Yes, you read that right, these are sweet caramel pear tarts flavored with fresh tarragon! The herb works perfectly with the sweet fruit and caramel sauce.
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Here’s how this recipe came about: I have come across tarragon in dessert dishes a few times now, once in a restaurant (where my friend had a sweet tarragon tart that accompanied a sorbet) and several times in various trendy food magazines but I had never used it in a dessert dish myself. Then the other day I made caramel pear tarts and was really struck by how boring and usual their flavor was. Into my head popped tarragon! Its liquorice-like flavor would really liven up these tarts, I thought to myself, so I made another batch and baked some chopped, fresh tarragon into it. It turned out wonderfully, all the flavors complemented each other perfectly and the tarragon added something new and exciting. Definitely a winner in my book, I hope you like it too! :)
Tarragon and Caramel Pear Tarts Recipe
For the tarts:
- 2 tablespoons unsalted butter
- 5 firm Seckel pears, peeled, cored and cut in half (you’ll need only 9 halves for this recipe, I suggest you eat the 10th as a snack)
- 1/2 teaspoon ground cinnamon
- 1 tablespoon granulated sugar
- 1/2 teaspoon cornstarch
- 1 puff pastry sheet, thawed
- 2 teaspoons chopped fresh tarragon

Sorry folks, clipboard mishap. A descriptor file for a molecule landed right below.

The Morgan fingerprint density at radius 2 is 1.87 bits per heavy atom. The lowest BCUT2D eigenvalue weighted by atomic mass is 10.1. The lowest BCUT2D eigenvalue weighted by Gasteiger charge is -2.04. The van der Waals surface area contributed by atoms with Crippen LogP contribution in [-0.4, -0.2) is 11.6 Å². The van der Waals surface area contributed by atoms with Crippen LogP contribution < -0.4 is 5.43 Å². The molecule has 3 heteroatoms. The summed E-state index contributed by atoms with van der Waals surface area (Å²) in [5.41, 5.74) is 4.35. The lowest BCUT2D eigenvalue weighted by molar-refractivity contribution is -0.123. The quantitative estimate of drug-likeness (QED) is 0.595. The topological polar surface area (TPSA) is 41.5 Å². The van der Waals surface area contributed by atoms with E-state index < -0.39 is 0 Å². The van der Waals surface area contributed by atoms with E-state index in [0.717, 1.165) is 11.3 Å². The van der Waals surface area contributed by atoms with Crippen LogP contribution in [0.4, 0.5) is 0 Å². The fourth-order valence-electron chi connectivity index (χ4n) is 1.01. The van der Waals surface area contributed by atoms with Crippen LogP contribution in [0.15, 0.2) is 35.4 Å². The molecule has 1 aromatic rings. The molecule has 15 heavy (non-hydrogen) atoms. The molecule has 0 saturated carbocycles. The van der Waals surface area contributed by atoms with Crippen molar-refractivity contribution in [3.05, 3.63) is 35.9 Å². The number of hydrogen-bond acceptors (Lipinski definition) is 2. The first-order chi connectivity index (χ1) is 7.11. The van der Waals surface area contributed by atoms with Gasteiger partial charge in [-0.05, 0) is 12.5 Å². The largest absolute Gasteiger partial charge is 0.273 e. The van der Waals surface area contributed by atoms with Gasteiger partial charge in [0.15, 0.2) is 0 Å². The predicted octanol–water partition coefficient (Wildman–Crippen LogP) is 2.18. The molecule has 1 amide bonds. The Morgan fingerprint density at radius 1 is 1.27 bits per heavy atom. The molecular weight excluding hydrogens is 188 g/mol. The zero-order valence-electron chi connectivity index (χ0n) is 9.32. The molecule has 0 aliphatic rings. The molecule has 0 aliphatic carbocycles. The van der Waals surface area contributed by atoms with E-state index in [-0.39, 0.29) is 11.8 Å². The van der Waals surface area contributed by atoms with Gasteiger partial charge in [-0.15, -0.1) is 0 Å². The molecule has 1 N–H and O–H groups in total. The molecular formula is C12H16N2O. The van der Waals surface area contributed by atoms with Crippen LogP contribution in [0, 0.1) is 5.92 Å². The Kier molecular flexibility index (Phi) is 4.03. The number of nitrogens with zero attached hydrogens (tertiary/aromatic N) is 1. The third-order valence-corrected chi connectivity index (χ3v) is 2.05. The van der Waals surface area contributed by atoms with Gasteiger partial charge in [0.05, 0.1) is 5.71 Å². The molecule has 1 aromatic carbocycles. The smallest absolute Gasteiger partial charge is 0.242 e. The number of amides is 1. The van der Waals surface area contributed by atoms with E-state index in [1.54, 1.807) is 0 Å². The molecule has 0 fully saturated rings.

- caramel sauce
- Heat the oven to 400 degrees F.
- Melt the butter in a pan, then add the pear halves and cook until tender.
- Mix cinnamon, sugar and cornstarch in a bowl, then sprinkle over the pears.
- Sprinkle 9 small mounds of tarragon onto the the puff pastry sheet, then set the pear halves on top of them.
- Cut the puff pastry into 9 squares so that one pear half is sitting in the center of each square.
- Bake the tarts until they are golden-brown (20-25 minutes).
- Drizzle or brush with caramel sauce.
Food Photography and Styling: Since the tarragon is the special twist in this recipe I wanted to be sure to show it so instead of photographing the whole tarts from an overhead perspective (which looked quite nice) I cut the tarts open and showed one of them from the side with the tarragon filling visible. I had meant for the creamer to be the vessel that held the caramel sauce but the sauce looked very dark in it, so I emptied it and figured it could be filled with milk for the tea instead. The “tablecloth” is a large linen napkin (isn’t it amazing how large some napkins are? This thing could cover my entire upper body!) and I thought its color worked great with the brown of the tarts. I used my strobe to light the set.
Nikon D600, 105mm, f/8, 1/125 sec., ISO 200. One Hensel Integra Pro Plus 500 Monolight.